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30th of April 2017


Chrome Blocks Crafty URL Phishing Method

By using non-Latin Unicode characters, it's theoretically possible to register a domain name for a phishing website that looks nearly identical to the one it's trying to spoof.

How my neighbor beat a PC scam

Google this week updated its Chrome web browser to defend against a Unicode manipulation technique that phishing scammers could use to trick internet surfers into visiting malicious websites.

By registering a URL made up of characters from non-Latin alphabets, scammers can make it look nearly identical to that of the website it's trying to imitate, as security blogger Xudong Zheng demonstrated this week. Zheng registered the domain name "," a Unicode formula known as "punycode" that Chrome, Firefox, and other browsers will display as virtually identical to ""

The technique is known as a homograph attack, and using it in website phishing scams has been theoretically possible since 2009, when the Internet Corporation for Assigned Names and Numbers approved the addition of top-level domain names with non-Latin character sets. It languished in relative obscurity until the past few months, when security researchers and bug chasers began discussing it on Reddit and various developer forums.

The increased attention caused Google to change the way the Chrome browser displays URLs. Starting with Chrome version 58, URLs containing Cyrillic characters will only be displayed as text if the domain also contains non-Latin characters. If a user attempts to load a website from a domain like ".com" or ".net" with a Cyrillic character in its URL, the browser will block it as a dangerous site.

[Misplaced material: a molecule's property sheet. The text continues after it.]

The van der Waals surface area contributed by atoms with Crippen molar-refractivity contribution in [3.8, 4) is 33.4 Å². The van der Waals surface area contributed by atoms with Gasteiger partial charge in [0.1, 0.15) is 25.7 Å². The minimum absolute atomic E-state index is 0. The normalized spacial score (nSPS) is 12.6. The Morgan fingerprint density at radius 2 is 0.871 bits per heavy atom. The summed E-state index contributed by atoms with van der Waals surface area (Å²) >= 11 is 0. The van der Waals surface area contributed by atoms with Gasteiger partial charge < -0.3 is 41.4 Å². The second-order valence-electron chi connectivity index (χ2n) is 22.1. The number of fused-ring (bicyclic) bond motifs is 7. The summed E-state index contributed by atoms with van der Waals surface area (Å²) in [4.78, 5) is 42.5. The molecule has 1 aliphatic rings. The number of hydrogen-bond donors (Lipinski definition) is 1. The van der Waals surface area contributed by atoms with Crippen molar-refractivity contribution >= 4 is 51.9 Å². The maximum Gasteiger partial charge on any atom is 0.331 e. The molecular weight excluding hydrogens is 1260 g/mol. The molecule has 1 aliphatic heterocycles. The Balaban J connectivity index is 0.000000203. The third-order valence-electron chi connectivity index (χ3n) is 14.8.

Firefox maker Mozilla did not announce a specific fix, and said that domain registries should identify homograph attacks.

"We continue to investigate ways to further address visual spoofing attacks, which are complex to fix with technology just in the browser alone," a Mozilla spokesperson said in a statement. "Domain name registries are in an ideal position to help address this problem because they have the necessary information to identify these potential attacks before they occur."

Zheng noted that it's possible for Firefox users to implement their own blocking by changing their browser's configuration code. To do so, type "about:config" into the address bar and set the "network.IDN_show_punycode" option to "true."

It's unclear if Microsoft plans to implement similair fixes for its Edge Browser. Microsoft did not immediately respond to a request for comment. Other lesser-used browsers, including Apple's Safari, are not affected by the vulnerability, according to Zheng.

Editor's Note: This story was updated on 4/21 with comment from Mozilla.

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